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RJS Templates: Adding Some Ajax Goodness to Rails

This creates an ‘rjstest’ directory containing your initial web application:

Creating the Web Page You Will Use to Test the RSJ Template

Within the rails application, the models, views, and controllers of the application live in the ‘app’ directory. Your intention is to create a simple web page that you can test out a sample RJS template. So, begin by creating the page that will you will use to test the RJS Template functionality. Create a file ‘index.rhtml’ in the ‘app/views/rjs’ directory. This will be the default page Rails will serve up to the browser when a URL of ‘http://localhost:3000/rjs/’ is requested from your web browser. Edit the ‘index.rhtml’ file and add the following:

<html>

<head>

<title>RJS Template Test</title>

</head>

<body>
   <h1>RJS Template Test</h1>


   <%= javascript_include_tag :defaults %>


   <%= link_to_remote("Test out RJS!",
       :url =>{ :controller => "rjs", :action => "hello" }) %>
</body>
</html>

The HTML should be familiar, but the rails method calls within the <%= and %> tags need some explanation. The javascript_include_tag directive is a built-in Rails method that tells the layout to use the Rails JavaScript libraries. The link_to_remote method is actually a helper method available in the Rails ActionView::Helpers::PrototypeHelper module. This module provides a set of helpers for calling Prototype JavaScript functions, including functionality to call remote methods using Ajax. It returns a link to a remote action defined by the ‘url’ parameter. The remote action is called in the background using XMLHttpRequest. The result of that request then can be inserted into a DOM object whose ID can be specified via the ‘update’ parameter. Your specific method call tells Rails to use Ajax to invoke the ‘hello’ action of your ‘rjs’ controller. You do not specify any ‘update’ parameter because you are not updating the DOM in this example.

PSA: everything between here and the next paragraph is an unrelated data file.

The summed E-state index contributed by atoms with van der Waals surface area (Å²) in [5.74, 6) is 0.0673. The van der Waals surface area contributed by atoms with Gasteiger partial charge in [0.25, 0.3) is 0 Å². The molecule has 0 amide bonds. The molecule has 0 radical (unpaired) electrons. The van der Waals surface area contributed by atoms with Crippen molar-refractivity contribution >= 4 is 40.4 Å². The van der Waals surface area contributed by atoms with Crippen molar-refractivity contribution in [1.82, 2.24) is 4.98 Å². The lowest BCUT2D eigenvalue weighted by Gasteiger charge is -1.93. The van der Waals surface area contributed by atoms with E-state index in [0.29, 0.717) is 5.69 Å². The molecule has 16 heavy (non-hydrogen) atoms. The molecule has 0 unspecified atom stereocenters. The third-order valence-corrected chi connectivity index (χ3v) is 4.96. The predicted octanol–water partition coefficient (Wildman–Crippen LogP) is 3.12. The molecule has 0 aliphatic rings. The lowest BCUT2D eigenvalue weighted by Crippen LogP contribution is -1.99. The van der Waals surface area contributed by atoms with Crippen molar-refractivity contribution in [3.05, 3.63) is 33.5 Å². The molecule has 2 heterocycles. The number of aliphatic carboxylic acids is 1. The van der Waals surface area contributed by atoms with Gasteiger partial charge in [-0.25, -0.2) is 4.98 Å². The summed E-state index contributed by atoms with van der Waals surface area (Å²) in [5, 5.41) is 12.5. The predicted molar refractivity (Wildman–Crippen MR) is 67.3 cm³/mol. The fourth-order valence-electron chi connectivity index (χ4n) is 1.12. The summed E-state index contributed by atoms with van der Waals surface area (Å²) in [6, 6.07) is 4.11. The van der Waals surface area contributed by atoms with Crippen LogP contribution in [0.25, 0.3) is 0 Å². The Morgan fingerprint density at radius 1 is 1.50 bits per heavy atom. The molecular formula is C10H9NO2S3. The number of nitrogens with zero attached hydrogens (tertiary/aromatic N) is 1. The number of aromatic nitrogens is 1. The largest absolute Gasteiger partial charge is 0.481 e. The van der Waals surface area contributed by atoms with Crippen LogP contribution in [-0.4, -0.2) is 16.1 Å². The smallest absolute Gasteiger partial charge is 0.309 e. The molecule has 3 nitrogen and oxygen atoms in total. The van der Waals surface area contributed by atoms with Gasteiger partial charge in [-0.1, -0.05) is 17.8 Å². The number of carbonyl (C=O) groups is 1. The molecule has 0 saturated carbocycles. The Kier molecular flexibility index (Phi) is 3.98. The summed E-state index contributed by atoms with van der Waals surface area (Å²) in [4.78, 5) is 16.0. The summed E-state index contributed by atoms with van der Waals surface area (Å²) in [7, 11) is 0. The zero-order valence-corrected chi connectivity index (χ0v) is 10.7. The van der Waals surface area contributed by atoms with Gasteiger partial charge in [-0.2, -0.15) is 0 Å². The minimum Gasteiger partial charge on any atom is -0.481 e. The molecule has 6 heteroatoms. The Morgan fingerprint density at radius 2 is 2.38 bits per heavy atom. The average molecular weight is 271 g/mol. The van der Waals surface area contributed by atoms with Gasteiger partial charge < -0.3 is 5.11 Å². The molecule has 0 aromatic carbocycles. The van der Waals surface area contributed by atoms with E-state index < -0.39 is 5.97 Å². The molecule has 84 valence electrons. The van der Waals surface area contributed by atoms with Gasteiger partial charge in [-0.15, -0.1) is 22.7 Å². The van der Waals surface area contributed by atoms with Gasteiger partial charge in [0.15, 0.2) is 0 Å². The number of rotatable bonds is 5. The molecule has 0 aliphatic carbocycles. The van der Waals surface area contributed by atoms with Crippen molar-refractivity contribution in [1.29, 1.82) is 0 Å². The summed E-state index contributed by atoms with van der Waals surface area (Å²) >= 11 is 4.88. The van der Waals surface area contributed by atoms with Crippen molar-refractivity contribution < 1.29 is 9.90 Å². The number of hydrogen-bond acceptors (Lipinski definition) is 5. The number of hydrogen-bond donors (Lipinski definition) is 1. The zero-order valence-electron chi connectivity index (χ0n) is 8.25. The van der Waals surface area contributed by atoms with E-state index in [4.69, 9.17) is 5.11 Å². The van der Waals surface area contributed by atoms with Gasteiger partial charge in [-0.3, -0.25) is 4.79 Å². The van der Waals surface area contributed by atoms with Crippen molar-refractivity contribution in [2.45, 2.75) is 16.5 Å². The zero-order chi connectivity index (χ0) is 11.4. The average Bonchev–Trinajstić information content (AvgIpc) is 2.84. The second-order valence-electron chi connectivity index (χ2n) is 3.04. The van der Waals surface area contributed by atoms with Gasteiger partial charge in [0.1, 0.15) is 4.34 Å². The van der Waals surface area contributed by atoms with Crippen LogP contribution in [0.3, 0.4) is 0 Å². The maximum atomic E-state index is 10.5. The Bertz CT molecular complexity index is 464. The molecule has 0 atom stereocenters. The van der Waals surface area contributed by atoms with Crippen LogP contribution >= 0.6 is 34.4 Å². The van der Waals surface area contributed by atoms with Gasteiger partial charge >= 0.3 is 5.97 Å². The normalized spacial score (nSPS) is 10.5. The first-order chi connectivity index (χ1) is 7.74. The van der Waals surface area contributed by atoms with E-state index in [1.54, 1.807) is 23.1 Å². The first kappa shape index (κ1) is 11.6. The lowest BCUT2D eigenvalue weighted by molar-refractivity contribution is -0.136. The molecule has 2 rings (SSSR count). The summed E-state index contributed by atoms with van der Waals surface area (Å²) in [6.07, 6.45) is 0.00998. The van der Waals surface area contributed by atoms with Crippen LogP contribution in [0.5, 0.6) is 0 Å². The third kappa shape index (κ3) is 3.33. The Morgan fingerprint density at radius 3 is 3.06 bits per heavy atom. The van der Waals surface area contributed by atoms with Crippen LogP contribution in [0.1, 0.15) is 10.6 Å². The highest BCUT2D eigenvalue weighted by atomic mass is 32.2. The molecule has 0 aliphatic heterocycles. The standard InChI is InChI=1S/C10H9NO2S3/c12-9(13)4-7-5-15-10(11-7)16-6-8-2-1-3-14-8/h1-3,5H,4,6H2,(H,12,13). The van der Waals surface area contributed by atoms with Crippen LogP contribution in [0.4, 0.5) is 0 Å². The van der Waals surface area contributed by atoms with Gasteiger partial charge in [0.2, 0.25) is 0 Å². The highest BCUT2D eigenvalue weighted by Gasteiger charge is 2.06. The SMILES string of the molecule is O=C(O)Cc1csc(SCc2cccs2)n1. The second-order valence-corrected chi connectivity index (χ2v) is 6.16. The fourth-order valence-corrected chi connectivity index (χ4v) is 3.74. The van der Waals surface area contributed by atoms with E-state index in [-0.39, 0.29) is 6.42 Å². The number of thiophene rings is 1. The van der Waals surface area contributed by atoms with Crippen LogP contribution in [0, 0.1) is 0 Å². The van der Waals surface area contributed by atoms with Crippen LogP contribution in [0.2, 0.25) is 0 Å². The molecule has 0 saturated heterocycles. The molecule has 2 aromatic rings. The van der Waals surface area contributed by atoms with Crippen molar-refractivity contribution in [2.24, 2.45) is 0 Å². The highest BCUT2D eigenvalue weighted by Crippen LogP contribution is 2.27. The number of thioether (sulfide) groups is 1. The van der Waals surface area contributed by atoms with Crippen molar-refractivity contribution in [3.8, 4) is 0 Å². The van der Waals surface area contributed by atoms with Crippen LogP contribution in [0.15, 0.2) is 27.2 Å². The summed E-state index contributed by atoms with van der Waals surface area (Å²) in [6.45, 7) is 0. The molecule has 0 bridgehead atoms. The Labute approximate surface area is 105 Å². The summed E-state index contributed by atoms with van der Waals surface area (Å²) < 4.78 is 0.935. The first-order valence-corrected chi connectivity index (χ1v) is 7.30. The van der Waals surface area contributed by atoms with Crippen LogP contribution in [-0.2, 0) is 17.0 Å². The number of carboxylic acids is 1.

Creating the Controller and View

Generate a Controller and View for your test. This controller will be the one defining the action defined in your ‘link_to_remote’ call specified in the RHTML file. You will be using a controller names ‘rjs’. Issue the commands below to create the Controller and View:

You should now have an ‘rjs_controller.rb’ file in the ‘app/controllers’ directory and a ‘views/rjs’ directory. Edit the ‘rjs_controller.rb’ file and add an empty ‘hello’ method:

class RjsController < ApplicationController

def hello

end

end

This method is empty because you are not passing anything on to the view, but are allowing your RJS Template to do its magic.

Creating the RSJ Template

To create your RJS template, you need to create a file named ‘hello.rjs’ in the ‘appsviewsrjs’ directory. Edit the file to look like the following:

page.alert "Hello from RJS!"

This will use the JavaScript alert method to print the message “Hello from RJS!”. You, however, can add any JavaScript commands or an RJS file.

Testing RSJ

Start your ‘rjstest’ application and point your browser to ‘http://localhost:3000/rjs/’. You will see the following:

Click on the ‘Test out RJS’ link and you will see the following:

Your ‘hello.rjs’ RJS template was invoked via the ‘hello’ action of the ‘rjs’ controller and printe the alert message. Simple, isn’t it?

Updating the DOM with RJS

Now, use RJS to update the DOM of the RHTML page. Modify the ‘index.rhtml’ file to look like this:

<html>

<head>

<title>RJS Template Test</title>

</head>

<body>
   <h1>RJS Template Test</h1>


   <%= javascript_include_tag :defaults %>

   <div id="rjs">I will be updated.</div>

   <%= link_to_remote("Test out RJS!",
       :url =>{ :controller => "rjs", :action => "hello" }) %>

</body>

</html>

Notice that you added a div containing some text. Update the ‘hello.rjs’ file to look like this:

page.replace_html "rjs", "<b>See!</b>"

Now, start your ‘rjstest’ application and point your browser to ‘http://localhost:3000/rjs/’. You will see the following:

Click on the ‘Test out RJS’ link and you will see the following:

You have updated DOM for the page, which changed the “I will be updated” text to “See!” in bold.

Conclusion

This fourth article in my Ruby on Rails series has shown you how to use the RJS Template feature of Rails to add Ajax functionality to your Rails application. Ajax and Rails together are a powerful combination, and can not only enhance the user experience of your Rails application, but also increase performance because fewer page reloads are necessary to perform tasks. With Ajax and Rails, you are well on your way to joining the Web 2.0 world.

References

About the Author

Dominic Da Silva (http://www.dominicdasilva.com/) is the President of SilvaSoft, Inc., a software consulting company specializing in Java-, Ruby-, and .NET-based web and web services development. He has worked with Java since the year 2000 and is a Linux user from the 1.0 days. He is also Sun Certified for the Java 2 platform. Born on the beautiful Caribbean island of Trinidad and Tobago, he now makes his home in sunny Orlando, Florida.

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